Skip to main content

Men's Football Michel Platini arrested over Qatar 2022 vote

FORMER Uefa president Michel Platini was questioned by police today after being arrested in a corruption probe of the vote that gave the 2022 World Cup to Qatar, a judicial official said.

Confirming a report by online news publication Mediapart, the official said Platini was placed in custody this morning when he was summoned at the Anti-Corruption Office of the Judicial Police outside Paris. The official spoke on condition of anonymity because the person was not authorised to discuss an ongoing investigation.

Platini, a former France football great, can either be released or formally charged after questioning ends.

Also detained this morning was Sophie Dion, a former sports adviser of Nicolas Sarkozy when he was French president, the judicial official said. Claude Gueant, the former secretary general of the Elysee under Sarkozy, was quizzed by investigators as a witness and not detained.

French financial prosecutors have been investigating the bidding process for the 2018 and 2022 World Cups and previously questioned former Fifa president Sepp Blatter. France’s financial prosecutor services opened the investigation on grounds of private corruption, criminal association, influence peddling and benefiting from influence peddling relating to the 2018 and 2022 World Cups, which were awarded to Russia and Qatar respectively.

Fifa said it is aware of Platini’s situation but declined to comment further on his case.

Platini’s lawyer and adviser did not immediately answer messages from the press seeking comments.

Much intrigue has centered on Platini’s decision to vote for Qatar.

Blatter, who was Fifa president at the time of the vote in 2010, blamed Platini for backing out of a secret “gentleman’s agreement” to award the 2022 tournament to the United States.

Platini said in 2015 that he “might have told” US officials that he would vote for the United States bid. However, he changed his mind after a November 23 2010 meeting, hosted by then president Nicolas Sarkozy at his official residence in Paris and Qatar’s crown prince, now Emir, Tamin bin Hamad al Thani.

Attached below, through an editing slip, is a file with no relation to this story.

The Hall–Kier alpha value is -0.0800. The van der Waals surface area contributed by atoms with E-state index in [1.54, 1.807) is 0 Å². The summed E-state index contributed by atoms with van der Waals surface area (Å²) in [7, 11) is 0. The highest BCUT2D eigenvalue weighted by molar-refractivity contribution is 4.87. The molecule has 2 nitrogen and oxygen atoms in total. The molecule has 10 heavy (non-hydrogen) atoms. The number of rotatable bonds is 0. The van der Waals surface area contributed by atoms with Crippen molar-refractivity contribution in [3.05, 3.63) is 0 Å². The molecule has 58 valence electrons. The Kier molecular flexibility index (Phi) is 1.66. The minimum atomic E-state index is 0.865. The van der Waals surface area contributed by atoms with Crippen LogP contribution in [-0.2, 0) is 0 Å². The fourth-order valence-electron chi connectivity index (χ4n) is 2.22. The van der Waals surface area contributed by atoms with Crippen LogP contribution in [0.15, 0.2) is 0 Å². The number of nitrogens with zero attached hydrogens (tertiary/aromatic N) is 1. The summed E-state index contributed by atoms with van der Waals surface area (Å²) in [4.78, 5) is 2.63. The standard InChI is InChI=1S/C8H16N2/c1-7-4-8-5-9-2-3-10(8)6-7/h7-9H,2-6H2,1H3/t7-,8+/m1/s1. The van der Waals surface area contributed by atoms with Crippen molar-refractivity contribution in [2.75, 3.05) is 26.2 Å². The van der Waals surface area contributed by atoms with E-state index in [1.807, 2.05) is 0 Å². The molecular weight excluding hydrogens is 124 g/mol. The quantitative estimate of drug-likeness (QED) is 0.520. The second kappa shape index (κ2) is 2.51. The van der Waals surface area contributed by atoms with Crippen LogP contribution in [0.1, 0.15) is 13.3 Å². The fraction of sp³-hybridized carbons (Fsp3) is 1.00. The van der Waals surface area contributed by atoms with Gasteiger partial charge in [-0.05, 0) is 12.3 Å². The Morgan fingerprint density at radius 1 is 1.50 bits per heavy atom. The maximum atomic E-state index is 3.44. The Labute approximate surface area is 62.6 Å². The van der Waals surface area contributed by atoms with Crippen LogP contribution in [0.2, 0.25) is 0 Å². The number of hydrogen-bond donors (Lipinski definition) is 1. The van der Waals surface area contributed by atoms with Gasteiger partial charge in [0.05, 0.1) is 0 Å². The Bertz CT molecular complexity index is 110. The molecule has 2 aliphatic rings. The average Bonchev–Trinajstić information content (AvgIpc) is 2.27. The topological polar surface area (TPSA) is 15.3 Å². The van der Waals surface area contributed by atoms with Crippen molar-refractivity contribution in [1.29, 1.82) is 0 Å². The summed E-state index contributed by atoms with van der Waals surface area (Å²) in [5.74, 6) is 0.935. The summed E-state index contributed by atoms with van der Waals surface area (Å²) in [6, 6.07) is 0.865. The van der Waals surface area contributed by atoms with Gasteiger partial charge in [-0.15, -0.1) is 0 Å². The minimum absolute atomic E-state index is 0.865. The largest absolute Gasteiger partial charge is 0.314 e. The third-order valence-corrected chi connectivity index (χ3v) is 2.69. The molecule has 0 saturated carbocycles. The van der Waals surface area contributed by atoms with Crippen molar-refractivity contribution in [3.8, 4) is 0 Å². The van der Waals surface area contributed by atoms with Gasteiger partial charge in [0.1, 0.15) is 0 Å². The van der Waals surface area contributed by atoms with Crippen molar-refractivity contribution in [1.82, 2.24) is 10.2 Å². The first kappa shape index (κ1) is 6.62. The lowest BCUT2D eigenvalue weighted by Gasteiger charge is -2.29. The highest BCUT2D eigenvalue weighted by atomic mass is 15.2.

Sarkozy’s support for Qatar’s World Cup bid has been the subject of considerable speculation for several years and it is understood the French authorities want to know what promises were made at that lunch — 10 days before the Fifa vote.

It is no secret that Sarkozy was eager to foster close economic links with Qatar, but the investigation is also looking into the June 2011 deal that saw Qatar’s sovereign wealth fund fund the French leader’s favourite football team, Paris St Germain, and the subsequent launch of BeIN Sports, the Doha-based media company run by PSG’s chairman Nasser Al-Khelaifi. Al-Khelaifi has denied any wrongdoing.

Platini has long insisted that the meeting did not influence his vote for Qatar less than two weeks later.

“Sarkozy never asked me to vote for Qatar, but I knew what would be good,” he claimed in 2015.

But Blatter added in a separate 2015 interview with the Financial Times that Platini told him ahead of the World Cup vote: “I am no longer in your picture because I have been told by the head of state that we should consider the situation of France.”

Both Platini and Blatter were toppled from their positions of power at the top of football in 2015. 

The duo were banned for eight years by Fifa’s ethics committee in December 2015, although a Fifa appeal body reduced that to six years, for a “disloyal payment” of £1.5 million paid by Blatter to Platini.

The pair then made separate appeals to the Court of Arbitration for Sport (CAS), which upheld Blatter’s sanction but cut a further two years off Platini’s. Blatter has always denied any wrongdoing.

Qatar’s methods to secure bringing the World Cup to the Middle East for the first time have been subject to investigations by Fifa. US lawyer Michael Garcia found that some of Qatar’s conduct “may not have met the standards” required by Fifa but concluded there was no “evidence of any improper activity by the bid team.”

OWNED BY OUR READERS

We're a reader-owned co-operative, which means you can become part of the paper too by buying shares in the People’s Press Printing Society.

Become a supporter

Fighting fund

You've Raised:£ 4,819
We need:£ 13,181
18 Days remaining
Donate today